Measurement and correlation of axial dispersion coefficient in a bubble column with a non-Newtonian liquid phase
Gómez-Carvajal, María G.
AdvisorEstévez-De Vidts, L. Antonio
CollegeCollege of Engineering
DepartmentDepartment of Chemical Engineering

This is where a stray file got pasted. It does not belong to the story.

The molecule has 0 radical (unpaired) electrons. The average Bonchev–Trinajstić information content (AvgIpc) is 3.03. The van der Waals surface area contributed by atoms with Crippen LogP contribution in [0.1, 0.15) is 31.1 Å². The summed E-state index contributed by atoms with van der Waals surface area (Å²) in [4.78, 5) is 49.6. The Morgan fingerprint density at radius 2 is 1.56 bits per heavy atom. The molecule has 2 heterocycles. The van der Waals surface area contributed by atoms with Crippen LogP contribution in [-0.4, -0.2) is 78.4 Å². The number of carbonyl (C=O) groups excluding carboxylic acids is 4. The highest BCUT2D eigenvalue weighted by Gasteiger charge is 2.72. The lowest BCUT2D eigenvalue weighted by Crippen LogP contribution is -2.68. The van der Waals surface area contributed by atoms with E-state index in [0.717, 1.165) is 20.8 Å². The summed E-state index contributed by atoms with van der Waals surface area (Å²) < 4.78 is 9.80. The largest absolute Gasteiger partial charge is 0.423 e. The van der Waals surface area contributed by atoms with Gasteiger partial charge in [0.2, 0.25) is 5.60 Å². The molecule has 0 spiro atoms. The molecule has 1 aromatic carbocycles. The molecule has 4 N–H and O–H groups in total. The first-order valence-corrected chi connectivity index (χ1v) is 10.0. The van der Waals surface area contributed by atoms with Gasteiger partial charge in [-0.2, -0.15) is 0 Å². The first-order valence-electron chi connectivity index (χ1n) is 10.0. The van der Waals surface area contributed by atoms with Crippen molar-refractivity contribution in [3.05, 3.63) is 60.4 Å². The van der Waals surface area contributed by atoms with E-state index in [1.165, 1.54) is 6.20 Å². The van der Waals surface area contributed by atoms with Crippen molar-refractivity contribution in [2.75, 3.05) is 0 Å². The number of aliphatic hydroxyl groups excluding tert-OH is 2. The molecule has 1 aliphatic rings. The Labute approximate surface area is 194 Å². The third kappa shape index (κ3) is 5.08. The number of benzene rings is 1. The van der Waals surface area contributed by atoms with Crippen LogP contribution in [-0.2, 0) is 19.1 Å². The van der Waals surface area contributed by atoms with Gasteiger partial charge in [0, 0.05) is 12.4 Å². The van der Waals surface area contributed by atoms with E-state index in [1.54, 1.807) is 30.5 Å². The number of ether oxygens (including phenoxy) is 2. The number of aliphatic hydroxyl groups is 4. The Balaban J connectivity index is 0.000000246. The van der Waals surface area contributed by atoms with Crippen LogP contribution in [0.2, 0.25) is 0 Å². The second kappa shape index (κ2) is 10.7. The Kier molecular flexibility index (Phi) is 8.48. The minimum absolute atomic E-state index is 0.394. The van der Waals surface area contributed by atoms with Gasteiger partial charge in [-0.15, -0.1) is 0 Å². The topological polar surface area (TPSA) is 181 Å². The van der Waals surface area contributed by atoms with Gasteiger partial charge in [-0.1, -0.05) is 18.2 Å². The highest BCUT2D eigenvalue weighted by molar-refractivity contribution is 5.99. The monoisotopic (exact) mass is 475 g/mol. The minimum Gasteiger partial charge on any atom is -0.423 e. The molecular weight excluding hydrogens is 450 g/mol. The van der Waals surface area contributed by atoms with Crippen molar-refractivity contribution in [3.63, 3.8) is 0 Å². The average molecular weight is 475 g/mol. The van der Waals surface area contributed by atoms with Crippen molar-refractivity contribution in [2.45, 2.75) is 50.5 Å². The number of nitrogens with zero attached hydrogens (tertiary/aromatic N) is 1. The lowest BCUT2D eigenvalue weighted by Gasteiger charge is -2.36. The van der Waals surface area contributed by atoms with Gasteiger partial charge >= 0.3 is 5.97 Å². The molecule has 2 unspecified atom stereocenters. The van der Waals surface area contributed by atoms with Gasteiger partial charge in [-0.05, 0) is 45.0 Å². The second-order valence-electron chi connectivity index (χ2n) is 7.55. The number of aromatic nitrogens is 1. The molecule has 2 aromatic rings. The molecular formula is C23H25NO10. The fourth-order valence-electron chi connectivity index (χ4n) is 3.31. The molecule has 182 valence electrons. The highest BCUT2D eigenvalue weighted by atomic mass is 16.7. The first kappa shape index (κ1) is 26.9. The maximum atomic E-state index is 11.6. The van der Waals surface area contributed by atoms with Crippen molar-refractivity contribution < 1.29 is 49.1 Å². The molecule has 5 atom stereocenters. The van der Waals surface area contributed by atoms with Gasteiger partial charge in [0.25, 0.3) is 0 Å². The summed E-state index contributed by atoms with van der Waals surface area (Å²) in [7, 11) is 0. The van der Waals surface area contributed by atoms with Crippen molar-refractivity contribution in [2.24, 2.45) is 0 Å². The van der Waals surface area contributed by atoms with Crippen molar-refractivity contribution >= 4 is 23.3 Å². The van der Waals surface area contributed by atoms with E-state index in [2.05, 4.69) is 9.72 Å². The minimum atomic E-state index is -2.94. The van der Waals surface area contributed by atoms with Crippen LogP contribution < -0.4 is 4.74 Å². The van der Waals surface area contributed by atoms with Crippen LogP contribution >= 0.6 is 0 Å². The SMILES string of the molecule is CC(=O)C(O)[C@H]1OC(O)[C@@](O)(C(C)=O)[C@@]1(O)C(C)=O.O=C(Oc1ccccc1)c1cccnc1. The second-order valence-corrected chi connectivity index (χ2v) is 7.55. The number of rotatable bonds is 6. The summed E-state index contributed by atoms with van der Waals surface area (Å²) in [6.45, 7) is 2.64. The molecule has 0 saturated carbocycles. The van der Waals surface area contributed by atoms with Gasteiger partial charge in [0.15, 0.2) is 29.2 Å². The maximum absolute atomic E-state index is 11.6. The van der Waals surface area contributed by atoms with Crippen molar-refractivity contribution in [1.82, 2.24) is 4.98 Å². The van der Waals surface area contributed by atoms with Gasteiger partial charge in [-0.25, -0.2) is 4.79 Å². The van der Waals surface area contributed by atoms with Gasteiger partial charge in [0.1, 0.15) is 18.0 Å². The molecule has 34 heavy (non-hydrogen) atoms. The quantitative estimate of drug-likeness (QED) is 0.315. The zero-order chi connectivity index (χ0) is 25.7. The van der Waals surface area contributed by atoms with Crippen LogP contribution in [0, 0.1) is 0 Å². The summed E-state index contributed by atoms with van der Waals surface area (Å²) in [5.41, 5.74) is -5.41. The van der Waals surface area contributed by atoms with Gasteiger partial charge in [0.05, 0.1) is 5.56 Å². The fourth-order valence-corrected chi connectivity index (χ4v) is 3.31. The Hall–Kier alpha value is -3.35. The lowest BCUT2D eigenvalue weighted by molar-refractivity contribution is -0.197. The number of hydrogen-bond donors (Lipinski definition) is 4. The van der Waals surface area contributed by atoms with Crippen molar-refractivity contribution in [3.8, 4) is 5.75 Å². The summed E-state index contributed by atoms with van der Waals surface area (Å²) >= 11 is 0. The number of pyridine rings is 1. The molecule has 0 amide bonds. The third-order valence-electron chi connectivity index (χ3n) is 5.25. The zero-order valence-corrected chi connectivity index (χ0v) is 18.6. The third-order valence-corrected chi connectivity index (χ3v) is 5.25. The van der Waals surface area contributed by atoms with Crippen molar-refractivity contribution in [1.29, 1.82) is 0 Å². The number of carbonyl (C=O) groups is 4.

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Hydrodynamic characteristics (gas holdup, friction factor, and mixing in the liquid phase) in a bubble column with a non-Newtonian liquid phase (aqueous solutions of carboxymethylcellulose, or CMC, at different concentrations) were measured and correlated. A three-step strategy for this novel approach was devised: first, the rigorous characterization of the rheology of CMC aqueous solutions was conducted to obtain the rheological parameters; second, the hydrodynamic characteristics were measured experimentally; and third, the variables measured were correlated in terms of the rheological parameters of the liquid phase. The rheological characterization of the aqueous CMC solutions was conducted in a StressTech Rheometer; the power-law model offered an excellent fit of the data and more complex models did not provide substantial improvement to justify their use. Changes in CMC concentrations, sample temperature, and the time of dissolution of the CMC powder in water affected the rheology of these solutions. Additionally, dynamic tests showed a viscoelastic behavior of CMC solutions. Experiments in a 0.2-m diameter, 2.4-m-high bubble column were carried out to determine pressure drop, gas holdup, and degree of mixing in the liquid phase at various gas and liquid flow rates. The pressure drop, measured with a differential pressure transducer, allowed the calculation of the two-phase friction factor and gas holdup. The gas holdup was also obtained by the disengagement technique. Residence-time distribution experiments were carried out by methylene-blue impulses to characterize the mixing of the liquid phase in two operating modes: batch and continuous. At the superficial velocities selected, two flow regimes were observed: heterogeneous bubbling flow and heterogeneous churn turbulent flow, and they were identified through the slope changes in the plots of pressure drop and gas holdup. The pressure drop did not seem to be affected by the superficial liquid velocity and it increased as the superficial gas velocity decreased or the CMC concentrations increased. Both techniques used for gas holdup gave similar values (within ±10%). Gas holdup was not affected by the superficial liquid velocity and increased as superficial gas velocity increased. With respect to mixing, two models were used to interpret the experimental data: the axial dispersion model was used in the two operating modes, batch and continuous, and the tanks-in-series model was used just in the case of continuous mode. The axial dispersion model with closed-closed boundary conditions fit experimental data quite well and thus was used to estimate the axial dispersion coefficient. This parameter was higher in batch mode than in continuous mode, and its trend was to increase as superficial gas velocity increased. The flow behavior and consistency indices of the power-law model, among other standard variables, were used in correlations for the pressure drop, two-phase friction factor, gas holdup, and axial dispersion coefficient in the liquid phase. Inasmuch as possible, dimensionless numbers were used in these correlations. Excellent agreement between predicted and experimental values was obtained. The proposed correlations compared favorably to expressions proposed by other authors. In summary, a creative and novel approach, holistic in nature, has been pursued. All aspects including rheology, careful experimentation, and rigorous mathematical analysis were taken into account. The results of this work provided an important tool to design bubble column reactors in applications such as fermentation and three-phase catalytic reactions where a powdered catalyst is a suspended in a liquid showing a nonNewtonian behavior. Therefore, this work constitutes a significant contribution to the field of heterogeneous reactor modeling.